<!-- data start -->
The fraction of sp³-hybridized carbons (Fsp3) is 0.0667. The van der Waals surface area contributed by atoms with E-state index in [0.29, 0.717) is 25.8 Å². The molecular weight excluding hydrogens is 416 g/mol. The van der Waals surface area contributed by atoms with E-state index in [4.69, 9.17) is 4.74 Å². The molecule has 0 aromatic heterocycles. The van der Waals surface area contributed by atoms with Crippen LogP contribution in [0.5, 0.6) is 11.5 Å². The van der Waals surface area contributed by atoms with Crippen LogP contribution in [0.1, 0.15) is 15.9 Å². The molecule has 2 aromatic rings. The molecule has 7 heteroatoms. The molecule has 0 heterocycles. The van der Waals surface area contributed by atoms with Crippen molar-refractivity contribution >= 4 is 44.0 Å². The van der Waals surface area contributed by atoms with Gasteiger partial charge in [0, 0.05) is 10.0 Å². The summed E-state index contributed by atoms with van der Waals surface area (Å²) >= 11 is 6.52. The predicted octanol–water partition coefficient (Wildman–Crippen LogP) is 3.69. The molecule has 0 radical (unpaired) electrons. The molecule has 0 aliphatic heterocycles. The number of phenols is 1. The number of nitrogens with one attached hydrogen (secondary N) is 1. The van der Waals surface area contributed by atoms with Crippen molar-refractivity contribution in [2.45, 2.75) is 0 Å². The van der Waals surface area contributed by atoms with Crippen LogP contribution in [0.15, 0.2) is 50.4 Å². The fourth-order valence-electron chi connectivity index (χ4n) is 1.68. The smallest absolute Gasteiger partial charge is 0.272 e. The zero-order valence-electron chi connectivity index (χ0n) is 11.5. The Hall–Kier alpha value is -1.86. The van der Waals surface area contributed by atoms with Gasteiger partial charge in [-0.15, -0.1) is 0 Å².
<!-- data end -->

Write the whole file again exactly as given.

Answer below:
The fraction of sp³-hybridized carbons (Fsp3) is 0.0667. The van der Waals surface area contributed by atoms with E-state index in [0.29, 0.717) is 25.8 Å². The molecular weight excluding hydrogens is 416 g/mol. The van der Waals surface area contributed by atoms with E-state index in [4.69, 9.17) is 4.74 Å². The molecule has 0 aromatic heterocycles. The van der Waals surface area contributed by atoms with Crippen LogP contribution in [0.5, 0.6) is 11.5 Å². The van der Waals surface area contributed by atoms with Crippen LogP contribution in [0.1, 0.15) is 15.9 Å². The molecule has 2 aromatic rings. The molecule has 7 heteroatoms. The molecule has 0 heterocycles. The van der Waals surface area contributed by atoms with Crippen molar-refractivity contribution >= 4 is 44.0 Å². The van der Waals surface area contributed by atoms with Gasteiger partial charge in [0, 0.05) is 10.0 Å². The summed E-state index contributed by atoms with van der Waals surface area (Å²) >= 11 is 6.52. The predicted octanol–water partition coefficient (Wildman–Crippen LogP) is 3.69. The molecule has 0 radical (unpaired) electrons. The molecule has 0 aliphatic heterocycles. The number of phenols is 1. The number of nitrogens with one attached hydrogen (secondary N) is 1. The van der Waals surface area contributed by atoms with Crippen molar-refractivity contribution in [2.45, 2.75) is 0 Å². The van der Waals surface area contributed by atoms with Crippen LogP contribution in [0.15, 0.2) is 50.4 Å². The fourth-order valence-electron chi connectivity index (χ4n) is 1.68. The smallest absolute Gasteiger partial charge is 0.272 e. The zero-order valence-electron chi connectivity index (χ0n) is 11.5. The Hall–Kier alpha value is -1.86. The van der Waals surface area contributed by atoms with Gasteiger partial charge in [-0.15, -0.1) is 0 Å².